When I think about feminism, I think of the women who have shaped who I am today.
I grew up in a socially conservative Latino household, where my dad was – and still is – the head of the house and made most of the family decisions. Although my mom had a say, she never made the final call. It annoyed me from a young age that this was the case, though mostly for selfish reasons, like not being able to go with my friends when they went to places outside our town.
However, in September of 2001, my dad had an accident at work that left him paralyzed from the waist down, and my mom was with him and taking care of him 24/7. It was my mom who slept in the waiting area of the emergency room for almost two weeks to make sure he was never alone. Needless to say, it was one of the hardest times for our family, yet she was always there for him.
When my mom was growing up – and still in some countries today – girls stayed home to do housework while only boys went to class. Although she didn’t go to school at all, she’s the smartest person I know. She can do math in her head like no one else and she learned Spanish and English at an older age than most people do. I often wonder what would have happened had she been afforded an education. My mom made many sacrifices so that my family and I could have a good future and have the resources to be successful in life.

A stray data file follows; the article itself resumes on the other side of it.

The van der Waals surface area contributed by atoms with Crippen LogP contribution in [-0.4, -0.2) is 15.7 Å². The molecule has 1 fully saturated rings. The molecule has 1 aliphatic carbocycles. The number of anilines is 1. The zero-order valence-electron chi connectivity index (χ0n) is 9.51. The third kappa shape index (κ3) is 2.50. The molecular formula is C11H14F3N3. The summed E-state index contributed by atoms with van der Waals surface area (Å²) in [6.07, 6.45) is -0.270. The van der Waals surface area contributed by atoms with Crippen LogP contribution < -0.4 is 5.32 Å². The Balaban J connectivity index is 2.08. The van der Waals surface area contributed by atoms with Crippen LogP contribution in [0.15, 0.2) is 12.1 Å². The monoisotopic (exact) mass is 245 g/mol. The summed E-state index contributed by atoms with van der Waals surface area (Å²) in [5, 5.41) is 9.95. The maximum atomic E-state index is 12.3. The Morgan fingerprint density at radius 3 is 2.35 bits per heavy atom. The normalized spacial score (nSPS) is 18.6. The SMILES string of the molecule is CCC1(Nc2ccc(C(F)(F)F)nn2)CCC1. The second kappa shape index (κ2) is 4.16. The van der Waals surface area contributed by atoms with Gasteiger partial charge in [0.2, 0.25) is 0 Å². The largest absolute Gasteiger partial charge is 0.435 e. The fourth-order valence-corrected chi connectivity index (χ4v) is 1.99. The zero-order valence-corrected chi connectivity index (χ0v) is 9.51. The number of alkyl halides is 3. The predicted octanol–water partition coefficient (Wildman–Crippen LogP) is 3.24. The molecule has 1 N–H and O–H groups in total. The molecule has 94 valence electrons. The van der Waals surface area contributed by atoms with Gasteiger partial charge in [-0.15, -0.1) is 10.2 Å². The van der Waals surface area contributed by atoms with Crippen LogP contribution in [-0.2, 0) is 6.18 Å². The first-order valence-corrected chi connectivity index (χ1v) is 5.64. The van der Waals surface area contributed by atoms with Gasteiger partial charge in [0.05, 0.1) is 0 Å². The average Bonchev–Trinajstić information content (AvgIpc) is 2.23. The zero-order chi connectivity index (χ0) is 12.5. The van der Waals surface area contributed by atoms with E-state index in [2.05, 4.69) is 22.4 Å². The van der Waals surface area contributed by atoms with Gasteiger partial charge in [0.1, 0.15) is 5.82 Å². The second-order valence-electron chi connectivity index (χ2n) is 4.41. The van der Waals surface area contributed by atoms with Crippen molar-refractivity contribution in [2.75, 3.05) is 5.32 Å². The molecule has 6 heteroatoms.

Growing up, the teachers who most influenced me were women- they were the ones who encouraged me to be engaged in school. Women incentivized me to find my love for books; women believed in me from an early age, made sure I was succeeding in school, and gave me the most encouragement when I did something well. Many of my biggest supporters in high school were women who put in great time to make me as successful as possible in college, and for that I am thankful every day!
I want my mother and my teachers, as well as my younger and older sister, my sisters-in-law, and my nieces to be treated based on the content of their character and not their gender. I want all women to have the same opportunities that I have as a man. I want to see women empowered. Why would anyone ever want them to be mistreated? That some men are okay with women being treated less than they deserve is beyond me.
I am a feminist because the people who have made the biggest impact on my life have been women, and I know that I am better because of them.
(feature image courtesy of Ted Richardson for The New York Times)